In Antarctica, a climate change time machine

Scientists are drilling deep underground in Antarctica to learn more about the ancient environment and use that knowledge to understand global climate change.
Written by Andrew Nusca, Contributor on

We know that greenhouse gases are rising, and we know that we've recently seen the warmest average temperatures on record.

It's called global climate change, and a location about 600 miles from the South Pole is said to be the best place to study it.

In a TED 2010 video from Oxford, England, Wall Street Journal science columnist Robert Lee Hotz describes a research project at WAIS Divide, Antarctica, where a team of scientists is drilling into 10,000-year-old ice to extract historical environmental data.

At a place where ice and snow accumulates 10 times faster than anywhere else on the continent, scientists are working underground with an $8 million drill assembly that they're using to go back in time by analyzing the trace chemicals in cylinders of ice.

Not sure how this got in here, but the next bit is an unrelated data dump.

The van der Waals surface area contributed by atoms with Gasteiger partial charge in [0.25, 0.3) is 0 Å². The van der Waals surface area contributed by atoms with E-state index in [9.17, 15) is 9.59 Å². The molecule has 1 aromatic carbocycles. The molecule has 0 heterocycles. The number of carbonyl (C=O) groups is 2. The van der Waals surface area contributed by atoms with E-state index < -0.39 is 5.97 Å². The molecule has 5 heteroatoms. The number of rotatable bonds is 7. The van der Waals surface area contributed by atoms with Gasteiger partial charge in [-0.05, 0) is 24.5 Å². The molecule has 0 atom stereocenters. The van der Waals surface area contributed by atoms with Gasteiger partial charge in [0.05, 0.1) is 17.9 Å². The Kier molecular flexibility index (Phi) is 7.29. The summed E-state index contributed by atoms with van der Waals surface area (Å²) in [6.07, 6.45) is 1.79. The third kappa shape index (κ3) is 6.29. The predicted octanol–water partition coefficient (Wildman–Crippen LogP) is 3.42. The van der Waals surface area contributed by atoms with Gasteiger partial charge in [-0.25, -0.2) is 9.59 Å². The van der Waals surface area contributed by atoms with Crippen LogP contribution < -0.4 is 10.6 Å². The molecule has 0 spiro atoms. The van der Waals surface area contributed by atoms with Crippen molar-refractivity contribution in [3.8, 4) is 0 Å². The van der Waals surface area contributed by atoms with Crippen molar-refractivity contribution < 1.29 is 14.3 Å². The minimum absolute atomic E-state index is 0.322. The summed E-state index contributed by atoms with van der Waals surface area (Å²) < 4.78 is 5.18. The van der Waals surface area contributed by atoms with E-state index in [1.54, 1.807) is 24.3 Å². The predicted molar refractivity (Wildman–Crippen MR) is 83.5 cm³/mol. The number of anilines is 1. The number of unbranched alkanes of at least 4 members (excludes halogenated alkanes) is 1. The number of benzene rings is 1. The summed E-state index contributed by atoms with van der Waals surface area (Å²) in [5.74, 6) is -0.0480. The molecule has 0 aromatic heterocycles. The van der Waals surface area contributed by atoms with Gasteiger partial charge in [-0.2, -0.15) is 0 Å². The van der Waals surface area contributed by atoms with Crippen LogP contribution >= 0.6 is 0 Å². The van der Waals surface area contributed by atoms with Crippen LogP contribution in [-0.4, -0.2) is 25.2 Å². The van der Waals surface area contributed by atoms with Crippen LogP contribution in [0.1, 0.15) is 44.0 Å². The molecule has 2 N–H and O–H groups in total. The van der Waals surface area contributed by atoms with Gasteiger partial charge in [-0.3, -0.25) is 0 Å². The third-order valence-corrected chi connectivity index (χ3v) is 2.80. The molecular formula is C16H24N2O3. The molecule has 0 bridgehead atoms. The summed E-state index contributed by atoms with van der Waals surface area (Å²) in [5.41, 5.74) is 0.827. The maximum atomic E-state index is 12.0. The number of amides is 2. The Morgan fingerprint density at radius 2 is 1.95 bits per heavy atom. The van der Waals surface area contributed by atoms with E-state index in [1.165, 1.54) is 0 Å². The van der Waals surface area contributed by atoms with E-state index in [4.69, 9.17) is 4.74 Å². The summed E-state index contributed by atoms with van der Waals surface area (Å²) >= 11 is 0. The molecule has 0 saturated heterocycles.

"Each cylinder is a parfait of time," Hotz said. "This ice formed as snow 15,800 years ago, when our ancestors were dogging themselves with paint and considering the radical new technology of the alphabet."

Here's the video:

This post was originally published on Smartplanet.com

Editorial standards